Does maternal HSV-2 coinfection increase mother-to-child transmission of HIV? A systematic review

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Abstract

Background

Reducing HIV mother-to-child transmission (MTCT) is critical to ending the HIV pandemic. Reports suggest that herpes simplex virus-2 (HSV-2), a common coinfection in HIV-infected individuals, is associated with increased MTCT, but results have been conflicting. We conducted a systematic review of observational studies to quantify the magnitude of this relationship (PROSPERO no. CRD42016043315).

Methods

We searched Medline (1981 to June week 3, 2016), EMBASE (1981 to week 26, 2016), relevant conferences (2013–2016) and bibliographies of identified studies for cohort and case–control studies enrolling HIV-positive women during pregnancy or peripartum that quantified the effect of HSV-2 infection on MTCT. The primary outcome was the risk of perinatal HIV transmission associated with maternal HSV-2 status. Risk of bias was evaluated using a standardised tool, and results were meta-analysed where appropriate using a random-effects model, with studies weighted using the inverse variance method.

Results

From 2103 hits, 112 studies were considered for inclusion, and 10 were ultimately included. Of the included studies, three used a case–control design, three were retrospective cohorts and four were prospective cohorts. Risk of bias was low in three studies, moderate in six and high in one. The median sample size was 278.5 mother–infant pairs (range: 48–1513). The most common strategy for classifying maternal HSV-2 status was type-specific serology (n=6), followed by genital shedding (n=3) or genital culture (n=3), clinical diagnosis of herpes (n=2) or genital ulcer disease (n=1). Results from five studies that provided quantitative estimates of the association between HSV-2 seropositivity and MTCT were meta-analysed, yielding a pooled unadjusted OR=1.17 (95% CI=0.69 to 1.96, I2=58%). Three of these studies further considered key confounding variables, specifically antiretroviral use and/or viral load (n=3), and mode of delivery (n=2), yielding a pooled adjusted OR=1.57 (95% CI=1.17 to 2.11, I2=0).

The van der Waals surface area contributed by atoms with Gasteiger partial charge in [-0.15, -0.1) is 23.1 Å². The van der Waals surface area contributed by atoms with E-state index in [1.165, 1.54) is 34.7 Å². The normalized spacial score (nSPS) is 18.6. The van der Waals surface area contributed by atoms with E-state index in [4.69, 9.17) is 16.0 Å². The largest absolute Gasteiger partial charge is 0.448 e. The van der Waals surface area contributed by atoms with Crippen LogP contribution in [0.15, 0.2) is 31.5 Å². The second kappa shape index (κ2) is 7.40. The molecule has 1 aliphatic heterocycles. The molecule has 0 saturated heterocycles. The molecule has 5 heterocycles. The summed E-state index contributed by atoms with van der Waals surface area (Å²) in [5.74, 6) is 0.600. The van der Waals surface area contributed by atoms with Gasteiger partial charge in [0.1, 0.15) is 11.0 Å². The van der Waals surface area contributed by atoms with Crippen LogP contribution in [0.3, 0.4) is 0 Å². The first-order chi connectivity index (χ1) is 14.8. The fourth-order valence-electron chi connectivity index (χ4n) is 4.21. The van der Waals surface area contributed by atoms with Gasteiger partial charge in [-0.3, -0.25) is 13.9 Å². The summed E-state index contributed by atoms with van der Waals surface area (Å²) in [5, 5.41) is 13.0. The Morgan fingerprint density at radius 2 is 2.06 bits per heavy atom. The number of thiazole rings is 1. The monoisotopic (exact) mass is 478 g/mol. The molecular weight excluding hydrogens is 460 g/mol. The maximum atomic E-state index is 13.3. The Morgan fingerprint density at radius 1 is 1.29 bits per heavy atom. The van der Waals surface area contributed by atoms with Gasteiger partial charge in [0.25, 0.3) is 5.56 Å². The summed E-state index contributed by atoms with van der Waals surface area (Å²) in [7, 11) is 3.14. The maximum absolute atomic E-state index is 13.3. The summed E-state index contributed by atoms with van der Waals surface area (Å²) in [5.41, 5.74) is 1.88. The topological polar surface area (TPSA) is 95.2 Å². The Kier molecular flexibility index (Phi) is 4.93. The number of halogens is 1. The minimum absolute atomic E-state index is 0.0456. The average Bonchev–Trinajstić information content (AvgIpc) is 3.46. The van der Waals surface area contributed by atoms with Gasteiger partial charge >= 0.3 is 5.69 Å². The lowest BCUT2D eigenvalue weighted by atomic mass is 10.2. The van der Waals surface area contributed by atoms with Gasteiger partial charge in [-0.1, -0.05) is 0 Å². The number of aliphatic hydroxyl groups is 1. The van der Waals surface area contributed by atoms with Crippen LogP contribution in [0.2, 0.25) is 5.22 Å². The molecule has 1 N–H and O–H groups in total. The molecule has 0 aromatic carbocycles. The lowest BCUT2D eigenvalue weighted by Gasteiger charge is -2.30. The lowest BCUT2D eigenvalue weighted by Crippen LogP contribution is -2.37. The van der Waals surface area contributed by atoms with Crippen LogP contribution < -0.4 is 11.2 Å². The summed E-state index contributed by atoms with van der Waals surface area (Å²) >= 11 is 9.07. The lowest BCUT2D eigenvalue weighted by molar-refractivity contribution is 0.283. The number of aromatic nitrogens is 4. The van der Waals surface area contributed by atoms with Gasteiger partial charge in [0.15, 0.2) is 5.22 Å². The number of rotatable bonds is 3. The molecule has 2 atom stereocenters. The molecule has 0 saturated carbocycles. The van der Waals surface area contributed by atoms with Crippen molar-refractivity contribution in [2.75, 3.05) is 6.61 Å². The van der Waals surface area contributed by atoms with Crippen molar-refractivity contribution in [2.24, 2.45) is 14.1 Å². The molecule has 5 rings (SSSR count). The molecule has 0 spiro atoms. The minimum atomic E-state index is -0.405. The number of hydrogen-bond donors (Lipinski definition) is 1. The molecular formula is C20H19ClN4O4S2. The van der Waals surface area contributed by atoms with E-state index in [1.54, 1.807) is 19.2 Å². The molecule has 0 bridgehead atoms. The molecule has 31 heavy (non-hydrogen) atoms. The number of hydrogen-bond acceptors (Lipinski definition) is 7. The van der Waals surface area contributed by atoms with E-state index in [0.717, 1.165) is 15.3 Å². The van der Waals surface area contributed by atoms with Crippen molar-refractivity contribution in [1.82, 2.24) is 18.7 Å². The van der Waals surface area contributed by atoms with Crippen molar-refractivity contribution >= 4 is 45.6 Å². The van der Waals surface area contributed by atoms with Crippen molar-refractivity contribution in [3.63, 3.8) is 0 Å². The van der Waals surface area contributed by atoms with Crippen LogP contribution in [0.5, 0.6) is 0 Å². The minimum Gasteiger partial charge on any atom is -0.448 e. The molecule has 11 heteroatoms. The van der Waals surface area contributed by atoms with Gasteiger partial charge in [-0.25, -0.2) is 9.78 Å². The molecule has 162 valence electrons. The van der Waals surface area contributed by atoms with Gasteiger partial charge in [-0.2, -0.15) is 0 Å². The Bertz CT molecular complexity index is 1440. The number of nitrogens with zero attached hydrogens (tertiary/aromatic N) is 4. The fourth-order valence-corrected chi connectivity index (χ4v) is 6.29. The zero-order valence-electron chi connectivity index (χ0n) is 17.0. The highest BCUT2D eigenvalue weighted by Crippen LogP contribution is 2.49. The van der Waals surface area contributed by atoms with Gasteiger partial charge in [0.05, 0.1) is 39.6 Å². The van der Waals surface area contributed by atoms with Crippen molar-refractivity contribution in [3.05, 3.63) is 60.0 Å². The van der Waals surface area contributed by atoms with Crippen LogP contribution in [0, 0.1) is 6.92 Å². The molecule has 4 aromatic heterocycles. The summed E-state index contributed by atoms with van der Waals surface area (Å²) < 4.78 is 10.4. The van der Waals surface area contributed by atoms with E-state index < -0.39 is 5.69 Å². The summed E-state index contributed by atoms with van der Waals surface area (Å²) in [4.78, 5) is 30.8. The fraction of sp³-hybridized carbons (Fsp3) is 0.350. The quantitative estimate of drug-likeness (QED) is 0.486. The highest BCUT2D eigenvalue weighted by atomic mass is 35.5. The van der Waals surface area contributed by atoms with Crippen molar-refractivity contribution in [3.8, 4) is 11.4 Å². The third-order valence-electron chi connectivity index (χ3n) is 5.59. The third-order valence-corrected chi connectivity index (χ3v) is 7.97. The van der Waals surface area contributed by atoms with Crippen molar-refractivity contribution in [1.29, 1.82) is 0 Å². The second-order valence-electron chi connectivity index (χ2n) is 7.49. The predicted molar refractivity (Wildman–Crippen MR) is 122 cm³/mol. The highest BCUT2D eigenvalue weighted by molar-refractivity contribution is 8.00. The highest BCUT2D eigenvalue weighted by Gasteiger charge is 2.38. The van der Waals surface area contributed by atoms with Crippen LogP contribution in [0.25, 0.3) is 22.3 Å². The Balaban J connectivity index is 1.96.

Conclusions

Maternal HSV-2 coinfection appears to be associated with increased perinatal HIV transmission. Further study of the effect of HSV-2 treatment on MTCT is warranted.

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